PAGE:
Real problems begin after leaving hospital, seniors say

Home care difficult to access, starts too late

For the most part, Dorothy Thompson said she’s happy with the care she’s received at Health Sciences North and in her own home.

But the local senior, who told her story at a Sept. 19 hospital-organized seniors’ health care forum, said she went through a lot of hassles during the transition between these two branches of the health-care system.

For example, when Thompson was discharged from hospital after breaking her arm, she didn’t receive any home care services until two days later, and was forced to wear her hospital gown until she could get some help with dressing.

She also had to make multiple phone calls in an attempt to get the home care services she needed. As a former nurse, Thompson said she didn’t give up because she knew these services were available to her.

“But if I were 85 years old, and Ukrainian, and English was not my first language, I wouldn’t have bothered, and that is a problem,” she said, adding that she thinks the process of setting up these services should be simpler.

One of the officials participating in the seniors forum was Richard Joly, CEO of the North East Community Care Access Centre, the provincial agency responsible for home care.

While not a “perfect process,” Joly told those at the forum that people can actually contact Health Line at 811 to receive information about health services. The service can also be reached at

“It’s a jem,” he said.

Thompson said a friend’s mother went through a similar experience recently after breaking her ankle.

This senior didn’t receive home care services until three days after her discharge from hospital. Luckily her family was available to help out, as her accident occurred on a weekend, Thompson said.

“Seniors want to be at home,” she said. “They don’t want to be in hospital. They want to be in their own bed, they want to watch their own television, they want to have tea when they want it.

“But if we’re going to be going out of hospital, you have to have the services for them. You can’t wait two or three days. It’s just not possible.”

While she’s generally happy with the care she received at Health Sciences North during three recent stays, Thompson did have one comment — seniors should get out of bed more often so they don’t lose muscle mass and become weak.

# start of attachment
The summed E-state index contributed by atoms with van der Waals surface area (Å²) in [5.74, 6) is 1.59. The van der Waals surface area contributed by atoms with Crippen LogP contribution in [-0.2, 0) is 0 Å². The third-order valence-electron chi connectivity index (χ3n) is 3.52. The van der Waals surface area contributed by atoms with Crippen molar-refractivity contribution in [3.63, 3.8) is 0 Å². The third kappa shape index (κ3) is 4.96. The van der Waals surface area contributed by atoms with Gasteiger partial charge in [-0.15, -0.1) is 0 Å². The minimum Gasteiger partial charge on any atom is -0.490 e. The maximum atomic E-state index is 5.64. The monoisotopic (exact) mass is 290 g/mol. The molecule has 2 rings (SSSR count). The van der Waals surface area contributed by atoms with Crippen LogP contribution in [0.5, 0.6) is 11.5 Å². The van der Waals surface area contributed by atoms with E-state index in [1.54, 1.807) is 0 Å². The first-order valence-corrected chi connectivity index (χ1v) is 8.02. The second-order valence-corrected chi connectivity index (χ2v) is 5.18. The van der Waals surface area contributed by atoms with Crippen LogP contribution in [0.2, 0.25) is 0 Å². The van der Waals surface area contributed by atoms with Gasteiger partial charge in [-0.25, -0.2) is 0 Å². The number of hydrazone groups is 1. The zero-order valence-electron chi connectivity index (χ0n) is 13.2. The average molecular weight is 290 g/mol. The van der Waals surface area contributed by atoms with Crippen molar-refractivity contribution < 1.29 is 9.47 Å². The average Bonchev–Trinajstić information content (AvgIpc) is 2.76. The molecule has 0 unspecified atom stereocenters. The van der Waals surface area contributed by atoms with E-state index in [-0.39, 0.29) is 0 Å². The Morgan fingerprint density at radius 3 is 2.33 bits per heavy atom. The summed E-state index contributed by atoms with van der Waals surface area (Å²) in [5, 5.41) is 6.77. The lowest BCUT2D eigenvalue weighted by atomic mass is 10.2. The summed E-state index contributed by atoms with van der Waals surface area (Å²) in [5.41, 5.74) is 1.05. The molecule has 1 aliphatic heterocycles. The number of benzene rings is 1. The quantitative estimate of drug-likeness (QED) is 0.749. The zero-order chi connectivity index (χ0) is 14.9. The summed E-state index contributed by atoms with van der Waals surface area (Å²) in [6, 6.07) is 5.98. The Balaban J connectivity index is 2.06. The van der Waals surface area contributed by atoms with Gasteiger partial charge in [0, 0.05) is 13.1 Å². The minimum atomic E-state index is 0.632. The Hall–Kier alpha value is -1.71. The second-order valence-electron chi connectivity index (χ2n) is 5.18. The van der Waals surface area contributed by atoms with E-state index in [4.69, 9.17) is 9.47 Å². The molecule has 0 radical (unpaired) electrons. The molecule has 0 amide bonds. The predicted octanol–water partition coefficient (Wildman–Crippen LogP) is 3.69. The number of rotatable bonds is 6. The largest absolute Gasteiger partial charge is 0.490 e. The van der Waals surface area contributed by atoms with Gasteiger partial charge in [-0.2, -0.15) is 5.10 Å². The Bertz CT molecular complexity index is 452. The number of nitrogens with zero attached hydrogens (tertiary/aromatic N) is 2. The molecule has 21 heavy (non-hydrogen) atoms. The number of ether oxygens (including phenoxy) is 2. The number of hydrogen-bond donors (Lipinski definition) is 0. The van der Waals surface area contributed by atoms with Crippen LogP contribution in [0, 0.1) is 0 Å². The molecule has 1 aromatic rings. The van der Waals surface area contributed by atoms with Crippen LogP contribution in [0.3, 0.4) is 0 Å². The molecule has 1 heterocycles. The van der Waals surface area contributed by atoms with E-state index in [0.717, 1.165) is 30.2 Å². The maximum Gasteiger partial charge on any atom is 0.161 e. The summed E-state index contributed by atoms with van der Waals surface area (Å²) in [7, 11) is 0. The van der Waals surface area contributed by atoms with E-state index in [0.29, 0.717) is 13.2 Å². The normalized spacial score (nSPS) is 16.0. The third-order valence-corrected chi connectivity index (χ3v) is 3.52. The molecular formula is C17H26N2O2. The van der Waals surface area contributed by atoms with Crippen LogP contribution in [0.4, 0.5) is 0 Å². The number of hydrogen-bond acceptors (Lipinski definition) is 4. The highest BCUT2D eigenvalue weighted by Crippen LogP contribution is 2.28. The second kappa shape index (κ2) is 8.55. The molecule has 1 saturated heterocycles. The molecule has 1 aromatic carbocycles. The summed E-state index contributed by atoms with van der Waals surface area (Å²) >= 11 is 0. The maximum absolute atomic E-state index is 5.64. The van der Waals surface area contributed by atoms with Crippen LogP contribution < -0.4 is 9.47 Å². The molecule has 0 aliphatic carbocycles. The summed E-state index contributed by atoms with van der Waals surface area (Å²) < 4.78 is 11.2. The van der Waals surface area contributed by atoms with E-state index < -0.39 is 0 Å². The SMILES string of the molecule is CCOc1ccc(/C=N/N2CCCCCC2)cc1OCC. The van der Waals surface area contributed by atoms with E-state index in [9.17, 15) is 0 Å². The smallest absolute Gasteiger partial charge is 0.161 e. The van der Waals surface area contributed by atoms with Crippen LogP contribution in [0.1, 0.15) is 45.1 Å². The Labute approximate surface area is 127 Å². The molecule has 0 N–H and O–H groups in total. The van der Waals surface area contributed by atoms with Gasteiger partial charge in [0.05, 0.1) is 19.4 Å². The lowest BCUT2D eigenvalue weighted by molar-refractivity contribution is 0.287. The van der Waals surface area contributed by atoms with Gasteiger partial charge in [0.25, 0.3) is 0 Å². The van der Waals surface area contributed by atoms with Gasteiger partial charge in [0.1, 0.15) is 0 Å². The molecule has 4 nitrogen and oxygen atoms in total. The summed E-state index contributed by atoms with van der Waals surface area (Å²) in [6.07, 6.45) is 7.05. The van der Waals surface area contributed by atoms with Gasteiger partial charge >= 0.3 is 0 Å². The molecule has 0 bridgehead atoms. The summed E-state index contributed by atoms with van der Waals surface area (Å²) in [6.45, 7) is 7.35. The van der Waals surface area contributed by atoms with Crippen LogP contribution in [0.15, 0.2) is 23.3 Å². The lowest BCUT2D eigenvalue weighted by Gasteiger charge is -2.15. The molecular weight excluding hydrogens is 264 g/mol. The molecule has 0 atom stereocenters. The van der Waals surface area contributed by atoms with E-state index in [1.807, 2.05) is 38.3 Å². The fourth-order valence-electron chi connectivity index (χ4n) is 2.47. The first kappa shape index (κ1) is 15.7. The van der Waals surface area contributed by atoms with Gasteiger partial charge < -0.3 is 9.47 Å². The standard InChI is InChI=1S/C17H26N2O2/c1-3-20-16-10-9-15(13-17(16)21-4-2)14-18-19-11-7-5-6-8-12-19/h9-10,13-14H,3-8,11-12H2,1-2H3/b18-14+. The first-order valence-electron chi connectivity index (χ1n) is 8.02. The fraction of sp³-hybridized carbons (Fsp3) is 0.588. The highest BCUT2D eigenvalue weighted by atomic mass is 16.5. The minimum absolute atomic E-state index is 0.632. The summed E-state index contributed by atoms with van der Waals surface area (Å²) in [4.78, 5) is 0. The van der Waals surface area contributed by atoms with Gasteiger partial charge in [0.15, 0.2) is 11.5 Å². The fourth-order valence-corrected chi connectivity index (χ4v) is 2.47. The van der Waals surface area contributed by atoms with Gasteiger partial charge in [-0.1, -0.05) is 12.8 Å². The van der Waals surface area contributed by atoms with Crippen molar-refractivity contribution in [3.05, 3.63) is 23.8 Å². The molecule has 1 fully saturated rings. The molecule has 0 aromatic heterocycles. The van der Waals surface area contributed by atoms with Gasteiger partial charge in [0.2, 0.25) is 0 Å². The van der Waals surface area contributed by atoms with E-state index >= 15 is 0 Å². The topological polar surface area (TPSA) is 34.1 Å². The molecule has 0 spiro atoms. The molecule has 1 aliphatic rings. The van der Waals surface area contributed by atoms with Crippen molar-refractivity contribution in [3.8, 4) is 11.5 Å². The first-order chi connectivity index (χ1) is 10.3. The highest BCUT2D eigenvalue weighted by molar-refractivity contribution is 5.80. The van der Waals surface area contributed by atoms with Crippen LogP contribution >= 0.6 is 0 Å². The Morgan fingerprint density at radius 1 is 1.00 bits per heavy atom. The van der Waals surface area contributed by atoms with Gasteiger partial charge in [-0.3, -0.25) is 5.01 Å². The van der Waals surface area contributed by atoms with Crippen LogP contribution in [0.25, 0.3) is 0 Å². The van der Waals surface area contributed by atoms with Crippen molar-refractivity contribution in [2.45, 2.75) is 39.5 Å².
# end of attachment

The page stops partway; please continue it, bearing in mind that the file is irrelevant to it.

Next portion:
When hospitalized herself, she made sure she got out bed as soon as she could, as she knew it was important, but noticed nobody helped the woman she was sharing a room with onto her feet

“I think if you walk in the hospital, you should be able to walk out,” Thompson said. “I think that’s one of the problems, that there isn’t enough activity.”

Health Sciences North vice-president of clinical programs David McNeil emphasized during the forum the hospital is working on initiatives to prevent functional decline among hospitalized seniors.

Getting seniors out of bed more is one of these steps, he said.
Several people participating in the event’s question and answer period said the caregivers of seniors also need more support.

“Who’s going to help these elderly people who themselves are not well?” said Monique Taylor, who said she was representing the city’s retired teachers group at the forum.

“They are doing it, because we promised to ’til death do us part, and Ontario’s now keeping us to our promise … I know they are given respite, but not enough, and it’s too hard.”

Canadian Association of Retired Persons (CARP) Sudbury president Pat Douglas, who was the forum’s MC along with Joly, said she’s the caregiver for her 92-year-old mother, who is still living in her own home.

While she’s appreciative of the services available to her mother, it’s still not easy, Douglas said.

“I must say, I have not had a holiday,” she said. “I have not left Sudbury for the whole year. If you’re going to take on the job of a caregiver, it draining. So you do have to have respite, that’s for sure.”

The forum’s keynote speaker, Toronto geriatrician and provincial seniors strategy lead Dr. Samir Sinha, said many caregivers aren’t even aware of the services that are available to them, so communication clearly needs to be improved.

Future home and community care funding increases may also target respite for caregivers, he said. The province is also working on putting together a strategy to better support caregivers, Sinha said.

Caregivers generate about $35 billion in savings for taxpayers each year, Sinha said.

“That’s almost the entire cost of our health-care system in Ontario,” he said.

“But clearly, if people want to aspire to be a caregiver, we have to help them to be the best caregiver they can, and we have to be able to support them to caregive in the ways that make the most sense to them.”